Science Gazette

A novel technique to combat herpesviruses has been discovered in a study

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A new research published this week in mBio, an open access publication of the American Society for Microbiology, has uncovered a novel way to combat herpesviruses. The research found that two chemicals, AK-157 and AK-166, may suppress the replication of human herpesviruses by targeting two metal ion-dependent enzymes. The discovery opens up new possibilities for producing anti-herpesvirus drugs.

“Many people are familiar with herpes simplex viruses, but there are really nine distinct herpesviruses, including cytomegalovirus (CMV), which may cause serious issues in immunocompromised persons, transplant recipients, and chemotherapy patients. Better therapeutic agents are needed for these very sensitive individuals “Dennis Wright, Ph.D., a co-author of the research and a professor of medicinal chemistry at the University of Connecticut School of Pharmacy, remarked “Right now, the treatment drugs that are available aren’t very successful in terms of treating all viruses, and many of them have major dose-limiting toxicities and side effects.”

According to Wright, the ideal medicine would be one that inhibited the reactivation of all nine herpesviruses. Sandra K. Weller, Ph.D., a renowned professor of molecular biology and biophysics at the University of Connecticut School of Medicine, found targets that might enable this. She discovered herpesvirus enzymes that need two magnesiums to propagate the virus. “Nucleoside analogs that target viral DNA polymerases have been the focus of most therapeutic development efforts against herpesviruses. We’re working on a method that focuses on viral enzymes that are reliant on two metal ions “Weller said.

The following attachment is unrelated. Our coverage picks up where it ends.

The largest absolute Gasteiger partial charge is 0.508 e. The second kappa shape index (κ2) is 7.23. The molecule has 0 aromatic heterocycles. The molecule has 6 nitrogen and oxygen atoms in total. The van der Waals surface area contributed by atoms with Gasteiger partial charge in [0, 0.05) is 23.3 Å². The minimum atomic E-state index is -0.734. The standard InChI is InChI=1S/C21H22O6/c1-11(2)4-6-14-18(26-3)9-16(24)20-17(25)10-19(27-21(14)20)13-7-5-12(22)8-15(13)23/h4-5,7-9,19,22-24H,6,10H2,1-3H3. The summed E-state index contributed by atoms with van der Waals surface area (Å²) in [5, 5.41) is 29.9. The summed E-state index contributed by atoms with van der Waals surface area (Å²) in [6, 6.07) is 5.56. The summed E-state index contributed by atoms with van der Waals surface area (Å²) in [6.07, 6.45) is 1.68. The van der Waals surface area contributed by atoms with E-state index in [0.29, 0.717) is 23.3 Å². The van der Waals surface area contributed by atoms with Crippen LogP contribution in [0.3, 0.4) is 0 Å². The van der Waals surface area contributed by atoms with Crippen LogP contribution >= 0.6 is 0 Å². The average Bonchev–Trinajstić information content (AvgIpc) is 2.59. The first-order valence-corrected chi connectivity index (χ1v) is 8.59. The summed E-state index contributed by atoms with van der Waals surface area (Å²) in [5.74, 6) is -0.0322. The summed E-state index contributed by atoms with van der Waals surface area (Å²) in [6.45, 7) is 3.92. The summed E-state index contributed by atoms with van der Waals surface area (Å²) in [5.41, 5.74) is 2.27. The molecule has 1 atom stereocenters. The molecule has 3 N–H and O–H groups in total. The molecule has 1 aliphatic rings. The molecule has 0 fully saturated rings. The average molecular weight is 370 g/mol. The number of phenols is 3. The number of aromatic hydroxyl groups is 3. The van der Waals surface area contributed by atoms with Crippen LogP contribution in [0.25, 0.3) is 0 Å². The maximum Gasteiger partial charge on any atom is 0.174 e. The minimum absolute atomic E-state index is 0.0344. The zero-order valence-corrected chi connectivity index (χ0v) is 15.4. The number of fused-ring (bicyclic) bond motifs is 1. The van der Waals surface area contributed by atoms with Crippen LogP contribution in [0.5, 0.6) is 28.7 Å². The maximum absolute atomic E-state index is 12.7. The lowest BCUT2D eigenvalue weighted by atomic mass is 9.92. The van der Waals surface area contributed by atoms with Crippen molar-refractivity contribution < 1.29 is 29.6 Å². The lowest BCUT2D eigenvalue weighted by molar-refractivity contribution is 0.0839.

The researchers used test tubes to see whether a panel of chemicals might suppress two metal ion-dependent enzymes as well as herpesvirus replication. HIV integrase inhibitors, the anti-influenza drug baloxavir, three natural products previously demonstrated to have anti-herpes simplex virus (HSV) action, and two 8-hydroxyquinolones, AK-157 and AK-166, were among the substances studied.

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While HIV integrase inhibitors have been shown to reduce herpesvirus replication, the researchers discovered that the inhibitors had modest anti-HSV-1 effect overall. The researchers discovered that 8-hydroxyquinolones have potent antiviral action against HSV-1 and CMV, as well as the ability to block one or more of the two metal ion dependent enzymes. This opens the door to the development of dual-targeting agents against herpesviruses.

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